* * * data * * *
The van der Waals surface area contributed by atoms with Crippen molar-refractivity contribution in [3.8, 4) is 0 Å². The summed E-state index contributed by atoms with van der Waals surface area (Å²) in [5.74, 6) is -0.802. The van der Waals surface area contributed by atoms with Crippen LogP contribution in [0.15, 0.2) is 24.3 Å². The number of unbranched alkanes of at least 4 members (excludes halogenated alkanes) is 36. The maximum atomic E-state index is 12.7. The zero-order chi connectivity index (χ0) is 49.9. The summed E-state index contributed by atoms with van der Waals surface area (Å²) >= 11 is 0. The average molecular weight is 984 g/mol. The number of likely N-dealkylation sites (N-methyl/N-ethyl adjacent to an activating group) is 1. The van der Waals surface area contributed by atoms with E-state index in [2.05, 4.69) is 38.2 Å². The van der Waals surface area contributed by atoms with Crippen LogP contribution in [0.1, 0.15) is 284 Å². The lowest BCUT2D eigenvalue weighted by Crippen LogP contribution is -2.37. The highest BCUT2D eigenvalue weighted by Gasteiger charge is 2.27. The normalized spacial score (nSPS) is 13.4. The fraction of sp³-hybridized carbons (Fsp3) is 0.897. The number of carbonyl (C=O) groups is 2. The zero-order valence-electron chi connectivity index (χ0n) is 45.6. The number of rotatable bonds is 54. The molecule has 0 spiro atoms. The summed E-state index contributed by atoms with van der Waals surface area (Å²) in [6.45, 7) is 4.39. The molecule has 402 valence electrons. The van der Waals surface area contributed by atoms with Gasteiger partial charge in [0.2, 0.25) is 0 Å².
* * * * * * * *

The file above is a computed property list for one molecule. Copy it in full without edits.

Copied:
The van der Waals surface area contributed by atoms with Crippen molar-refractivity contribution in [3.8, 4) is 0 Å². The summed E-state index contributed by atoms with van der Waals surface area (Å²) in [5.74, 6) is -0.802. The van der Waals surface area contributed by atoms with Crippen LogP contribution in [0.15, 0.2) is 24.3 Å². The number of unbranched alkanes of at least 4 members (excludes halogenated alkanes) is 36. The maximum atomic E-state index is 12.7. The zero-order chi connectivity index (χ0) is 49.9. The summed E-state index contributed by atoms with van der Waals surface area (Å²) >= 11 is 0. The average molecular weight is 984 g/mol. The number of likely N-dealkylation sites (N-methyl/N-ethyl adjacent to an activating group) is 1. The van der Waals surface area contributed by atoms with E-state index in [2.05, 4.69) is 38.2 Å². The van der Waals surface area contributed by atoms with Crippen LogP contribution in [0.1, 0.15) is 284 Å². The lowest BCUT2D eigenvalue weighted by Crippen LogP contribution is -2.37. The highest BCUT2D eigenvalue weighted by Gasteiger charge is 2.27. The normalized spacial score (nSPS) is 13.4. The fraction of sp³-hybridized carbons (Fsp3) is 0.897. The number of carbonyl (C=O) groups is 2. The zero-order valence-electron chi connectivity index (χ0n) is 45.6. The number of rotatable bonds is 54. The molecule has 0 spiro atoms. The summed E-state index contributed by atoms with van der Waals surface area (Å²) in [6.45, 7) is 4.39. The molecule has 402 valence electrons. The van der Waals surface area contributed by atoms with Gasteiger partial charge in [0.2, 0.25) is 0 Å².